The Associated Press reports:
Baghdad’s streets were electric with tension Wednesday as U.S. officials confirmed the new security operation was under way. U.S. armor rushed through streets, and Iraqi armored personnel carriers guarded bridges and major intersections.
New coils of barbed-wire and blast barriers marked checkpoints that caused traffic bottlenecks. U.S. Apache helicopters whipped the air over parts of the capital where they hadn’t been seen before.
It’s much too early, of course, to have any evidence as to how successful the new strategy will be. But that doesn’t deter the AP from adopting a thoroughly pessimistic tone. Here is the first Iraqi reaction quoted by the AP:
But gunfire still rang out across the city, and some residents said they doubted life would get better. “Nothing will work, it’s too late,” said Hashem al-Moussawi, a resident of the Sadr City Shiite enclave who was badly wounded in a bombing in December.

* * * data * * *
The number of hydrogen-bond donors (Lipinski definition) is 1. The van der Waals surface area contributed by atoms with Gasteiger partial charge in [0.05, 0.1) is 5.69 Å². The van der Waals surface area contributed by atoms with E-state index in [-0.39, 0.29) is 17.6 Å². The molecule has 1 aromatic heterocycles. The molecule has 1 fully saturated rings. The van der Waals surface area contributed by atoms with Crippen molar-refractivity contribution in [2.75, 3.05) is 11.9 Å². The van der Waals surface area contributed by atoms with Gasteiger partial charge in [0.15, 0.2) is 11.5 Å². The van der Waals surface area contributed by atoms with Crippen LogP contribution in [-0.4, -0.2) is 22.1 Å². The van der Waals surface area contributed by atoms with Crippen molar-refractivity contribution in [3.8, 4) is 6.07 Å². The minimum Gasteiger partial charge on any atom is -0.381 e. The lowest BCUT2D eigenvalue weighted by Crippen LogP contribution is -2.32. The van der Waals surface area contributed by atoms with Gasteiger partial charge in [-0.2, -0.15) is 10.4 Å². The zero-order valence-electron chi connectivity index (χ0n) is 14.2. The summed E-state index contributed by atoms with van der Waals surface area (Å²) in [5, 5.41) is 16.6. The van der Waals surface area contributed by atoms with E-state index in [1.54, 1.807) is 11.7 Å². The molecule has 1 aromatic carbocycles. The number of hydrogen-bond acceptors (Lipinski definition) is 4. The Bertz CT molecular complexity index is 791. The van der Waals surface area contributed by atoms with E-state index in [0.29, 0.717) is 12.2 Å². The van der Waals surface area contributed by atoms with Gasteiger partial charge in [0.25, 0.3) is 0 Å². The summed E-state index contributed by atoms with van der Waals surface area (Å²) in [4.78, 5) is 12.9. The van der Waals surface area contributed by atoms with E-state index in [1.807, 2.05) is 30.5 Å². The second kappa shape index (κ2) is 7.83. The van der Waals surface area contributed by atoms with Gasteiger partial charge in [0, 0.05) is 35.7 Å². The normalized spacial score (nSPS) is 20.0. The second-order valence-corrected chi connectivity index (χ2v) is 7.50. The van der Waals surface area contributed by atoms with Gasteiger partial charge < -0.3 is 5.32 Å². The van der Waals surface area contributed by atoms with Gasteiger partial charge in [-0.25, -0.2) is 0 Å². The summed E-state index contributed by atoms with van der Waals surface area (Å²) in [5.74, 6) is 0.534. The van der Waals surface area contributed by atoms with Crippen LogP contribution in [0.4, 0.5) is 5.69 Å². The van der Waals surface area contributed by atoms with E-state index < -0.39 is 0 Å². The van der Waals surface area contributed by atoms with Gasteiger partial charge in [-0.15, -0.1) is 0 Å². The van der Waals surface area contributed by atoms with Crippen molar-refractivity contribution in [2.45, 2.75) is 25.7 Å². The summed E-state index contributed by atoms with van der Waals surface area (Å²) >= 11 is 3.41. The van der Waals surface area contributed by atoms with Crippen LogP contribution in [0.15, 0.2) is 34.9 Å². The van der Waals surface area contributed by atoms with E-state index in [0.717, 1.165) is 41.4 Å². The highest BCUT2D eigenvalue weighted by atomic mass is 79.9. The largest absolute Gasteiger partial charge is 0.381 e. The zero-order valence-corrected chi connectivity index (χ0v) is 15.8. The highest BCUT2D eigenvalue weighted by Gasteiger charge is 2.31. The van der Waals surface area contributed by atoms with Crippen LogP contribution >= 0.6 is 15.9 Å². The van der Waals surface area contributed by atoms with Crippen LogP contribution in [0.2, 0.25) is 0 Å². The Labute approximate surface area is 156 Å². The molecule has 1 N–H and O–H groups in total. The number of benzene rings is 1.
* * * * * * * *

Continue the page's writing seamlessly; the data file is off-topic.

And here is the conclusion of the article:
A giant billboard near the site of a series of attacks – including the one that wounded al-Moussawi – displays the pictures of more than 40 victims, many of them children. A woman clad in black is shown weeping, her face buried in her hands.
That’s actually as optimistic as it gets. In between, the gloom is unrelieved, with not a single Iraqi quoted who expresses optimism about the surge. I don’t know whether the new approach will bring relative tranquility to Baghdad or not; I fervently hope that it will. I wouldn’t be surprised, though, if the AP and other news outlets write the surge’s obituary before it has even been fully implemented.
Via Power Line News.
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